Written by Robin Sears for the Toronto Star. Click here to read the original.
In the more than 370 years since the nation state established its sole governing authority over the people who live within its borders, there has always been one unbreachable quid pro quo. It is a government’s absolute obligation to protect and to ensure the safety of its citizens. When a Canadian citizen is being illegally held — by terrorists or a state indulging in hostage diplomacy — it is essential to political legitimacy that the government of Canada secures their release. Humiliatingly, Canada has had a very mixed record in delivering on this promise.
Ottawa’s position on kidnapping has been dangerous and naïve. It has led to Canadians being murdered with impunity. Without another government’s secret intervention it would have led to the death of two more. Its refusal to intervene aggressively is well known to terrorist groups and states such as Iran, Russia and especially now, to China. Quiet diplomacy and private negotiation are defensible tools in the first days, perhaps weeks, of a kidnapping or illegal imprisonment.
Michael Kovrig and Michael Spavor have been held in tiny cells, on a diet of boiled rice and vegetables, for nearly 18 months!
Our government has been slow to recognize how dramatically different President Xi Jinping is from any other Chinese leader since Mao. He has shattered China’s slow rise in approval among the democracies. He has ruined relations with an increasing number of European countries and Australia. Ottawa has equally developed a paralyzing fear of Trump madness that is embarrassing to witness.
Former attorneys general, justice ministers and legal scholars have all declared that extradition is ultimately a political, not a legal decision, in which national interest must govern decision-making by a justice minister. The law is clear “on its face,” is the scathing judgment of Canada’s most internationally famous justice, Louise Arbour, demanding that the disastrous Meng Wanzhou fiasco be brought to an end.
There is another Canadian hostage in this drama, the prime minister. Paralyzed by his fear of both Trump’s and Chinese sanctions, he seems to believe it is not in our national interest to defend the lives of Canadian citizens. He also seem to believe that more Canadians will be at risk if he negotiated an exchange.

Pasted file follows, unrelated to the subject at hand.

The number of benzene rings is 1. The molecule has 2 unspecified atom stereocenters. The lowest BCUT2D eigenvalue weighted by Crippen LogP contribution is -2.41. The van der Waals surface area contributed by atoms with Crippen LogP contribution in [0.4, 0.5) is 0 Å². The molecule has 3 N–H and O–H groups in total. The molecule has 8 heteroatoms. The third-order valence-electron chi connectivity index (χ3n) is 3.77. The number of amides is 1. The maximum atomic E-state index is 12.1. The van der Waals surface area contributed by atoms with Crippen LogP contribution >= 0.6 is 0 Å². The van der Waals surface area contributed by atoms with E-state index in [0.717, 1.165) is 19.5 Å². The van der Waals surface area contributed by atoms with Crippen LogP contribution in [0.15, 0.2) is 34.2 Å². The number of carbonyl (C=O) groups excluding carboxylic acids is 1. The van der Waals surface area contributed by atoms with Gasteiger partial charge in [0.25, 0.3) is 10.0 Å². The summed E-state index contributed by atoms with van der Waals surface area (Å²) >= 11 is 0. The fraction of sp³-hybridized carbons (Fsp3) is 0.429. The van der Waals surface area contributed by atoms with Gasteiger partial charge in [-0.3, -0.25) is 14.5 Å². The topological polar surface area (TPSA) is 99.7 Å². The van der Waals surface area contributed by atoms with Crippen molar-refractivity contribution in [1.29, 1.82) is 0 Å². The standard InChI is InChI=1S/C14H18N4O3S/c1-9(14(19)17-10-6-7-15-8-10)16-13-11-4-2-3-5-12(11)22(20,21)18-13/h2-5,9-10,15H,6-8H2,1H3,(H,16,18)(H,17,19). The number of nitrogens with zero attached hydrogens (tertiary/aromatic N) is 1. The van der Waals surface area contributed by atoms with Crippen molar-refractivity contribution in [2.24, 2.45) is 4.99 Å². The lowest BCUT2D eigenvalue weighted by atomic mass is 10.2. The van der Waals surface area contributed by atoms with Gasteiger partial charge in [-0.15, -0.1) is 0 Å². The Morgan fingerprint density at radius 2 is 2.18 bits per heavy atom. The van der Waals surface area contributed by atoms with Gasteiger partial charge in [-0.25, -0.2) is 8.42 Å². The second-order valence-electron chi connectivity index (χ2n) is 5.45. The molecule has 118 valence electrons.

The reverse is true. More Canadians are at risk as a result of his failure. Why would China not conclude, “If we can seize two with impunity, why not 10?” If these were American hostages, one may be sure any U.S. president would have acted. Washington recently completed a prisoner exchange with its most hated enemy, Iran. It is not a concession to a bully to negotiate a prisoner exchange. Refusing to do so grants the bully a victory.
Canada desperately needs a new foreign policy strategy on China, Taiwan and Hong Kong. We need to accept the reality of a new more hostile and aggressive China, and to build a foreign policy in recognition of this new reality. The view held by some in Ottawa remains, that once this unhappy chapter is closed, relations will return to the warmer pre-Xi era. First, that is delusional. Second, waiting for that day to come without taking action to free our hostages could be five to eight years from now. They may not survive that many more years in a brutal Chinese prison system.
But even if there were a miraculous change of heart on Beijing’s part, and our hostages were released, our relationship will not return to anything like it was for many more years. Probably not as long as this Chinese president is alive. Politically, the cost of failing to act grows daily. Fewer than one in five Canadians approve of today’s China, according to Angus Reid.
The worst thing that could happen now is for Ottawa’s increasingly embarrassing failure to be used as a partisan club with which to beat this government. That would only make Beijing smile at the divisions here that their strategy had unleashed.
This is a light-switch political moment. Secure the release of our hostages in a prisoner exchange and we can begin rethinking our relationship with an increasingly arrogant authoritarian state. Fail to secure their release and the government of Canada will have broken the foundational pledge to its citizens — that it will protect them from harm. If the two Michaels are not granted their freedom soon, long before a federal election is even contemplated, this pusillanimity will exact a very high political price, indeed.